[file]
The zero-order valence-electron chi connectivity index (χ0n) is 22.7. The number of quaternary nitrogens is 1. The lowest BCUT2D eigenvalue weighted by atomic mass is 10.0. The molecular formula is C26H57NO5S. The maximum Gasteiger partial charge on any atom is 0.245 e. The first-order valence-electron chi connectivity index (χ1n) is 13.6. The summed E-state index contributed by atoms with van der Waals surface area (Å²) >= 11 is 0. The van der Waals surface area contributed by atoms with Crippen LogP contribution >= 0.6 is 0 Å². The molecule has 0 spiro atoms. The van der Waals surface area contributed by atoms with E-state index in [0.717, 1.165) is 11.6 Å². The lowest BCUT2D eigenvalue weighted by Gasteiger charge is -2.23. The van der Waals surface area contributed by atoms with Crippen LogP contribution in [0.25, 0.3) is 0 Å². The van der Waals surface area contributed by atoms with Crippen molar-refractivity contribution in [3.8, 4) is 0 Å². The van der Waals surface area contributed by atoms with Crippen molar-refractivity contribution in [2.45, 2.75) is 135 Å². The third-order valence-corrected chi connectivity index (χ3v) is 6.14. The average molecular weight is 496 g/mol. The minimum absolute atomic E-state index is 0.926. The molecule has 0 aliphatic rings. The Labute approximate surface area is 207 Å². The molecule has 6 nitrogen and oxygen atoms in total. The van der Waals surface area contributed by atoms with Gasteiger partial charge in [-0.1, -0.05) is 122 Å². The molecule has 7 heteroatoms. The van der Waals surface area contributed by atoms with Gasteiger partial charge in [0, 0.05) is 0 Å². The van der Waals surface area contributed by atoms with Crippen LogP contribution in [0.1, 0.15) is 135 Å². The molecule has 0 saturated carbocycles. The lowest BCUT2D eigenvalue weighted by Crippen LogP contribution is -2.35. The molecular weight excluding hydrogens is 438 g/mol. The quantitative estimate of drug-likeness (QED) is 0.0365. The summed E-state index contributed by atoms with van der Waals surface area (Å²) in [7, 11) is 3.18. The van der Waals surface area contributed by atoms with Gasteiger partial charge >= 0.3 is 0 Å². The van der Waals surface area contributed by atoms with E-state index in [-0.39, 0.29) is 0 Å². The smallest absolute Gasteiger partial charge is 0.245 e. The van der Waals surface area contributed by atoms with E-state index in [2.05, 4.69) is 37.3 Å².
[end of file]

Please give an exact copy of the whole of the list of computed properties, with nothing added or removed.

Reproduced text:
The zero-order valence-electron chi connectivity index (χ0n) is 22.7. The number of quaternary nitrogens is 1. The lowest BCUT2D eigenvalue weighted by atomic mass is 10.0. The molecular formula is C26H57NO5S. The maximum Gasteiger partial charge on any atom is 0.245 e. The first-order valence-electron chi connectivity index (χ1n) is 13.6. The summed E-state index contributed by atoms with van der Waals surface area (Å²) >= 11 is 0. The van der Waals surface area contributed by atoms with Crippen LogP contribution >= 0.6 is 0 Å². The molecule has 0 spiro atoms. The van der Waals surface area contributed by atoms with E-state index in [0.717, 1.165) is 11.6 Å². The lowest BCUT2D eigenvalue weighted by Gasteiger charge is -2.23. The van der Waals surface area contributed by atoms with Crippen LogP contribution in [0.25, 0.3) is 0 Å². The van der Waals surface area contributed by atoms with Crippen molar-refractivity contribution in [3.8, 4) is 0 Å². The van der Waals surface area contributed by atoms with Crippen molar-refractivity contribution in [2.45, 2.75) is 135 Å². The third-order valence-corrected chi connectivity index (χ3v) is 6.14. The average molecular weight is 496 g/mol. The minimum absolute atomic E-state index is 0.926. The molecule has 0 aliphatic rings. The Labute approximate surface area is 207 Å². The molecule has 6 nitrogen and oxygen atoms in total. The van der Waals surface area contributed by atoms with Gasteiger partial charge in [-0.1, -0.05) is 122 Å². The molecule has 7 heteroatoms. The van der Waals surface area contributed by atoms with Gasteiger partial charge in [0, 0.05) is 0 Å². The van der Waals surface area contributed by atoms with Crippen LogP contribution in [0.1, 0.15) is 135 Å². The molecule has 0 saturated carbocycles. The lowest BCUT2D eigenvalue weighted by Crippen LogP contribution is -2.35. The molecular weight excluding hydrogens is 438 g/mol. The quantitative estimate of drug-likeness (QED) is 0.0365. The summed E-state index contributed by atoms with van der Waals surface area (Å²) in [7, 11) is 3.18. The van der Waals surface area contributed by atoms with Gasteiger partial charge >= 0.3 is 0 Å². The van der Waals surface area contributed by atoms with E-state index in [-0.39, 0.29) is 0 Å². The smallest absolute Gasteiger partial charge is 0.245 e. The van der Waals surface area contributed by atoms with E-state index in [2.05, 4.69) is 37.3 Å².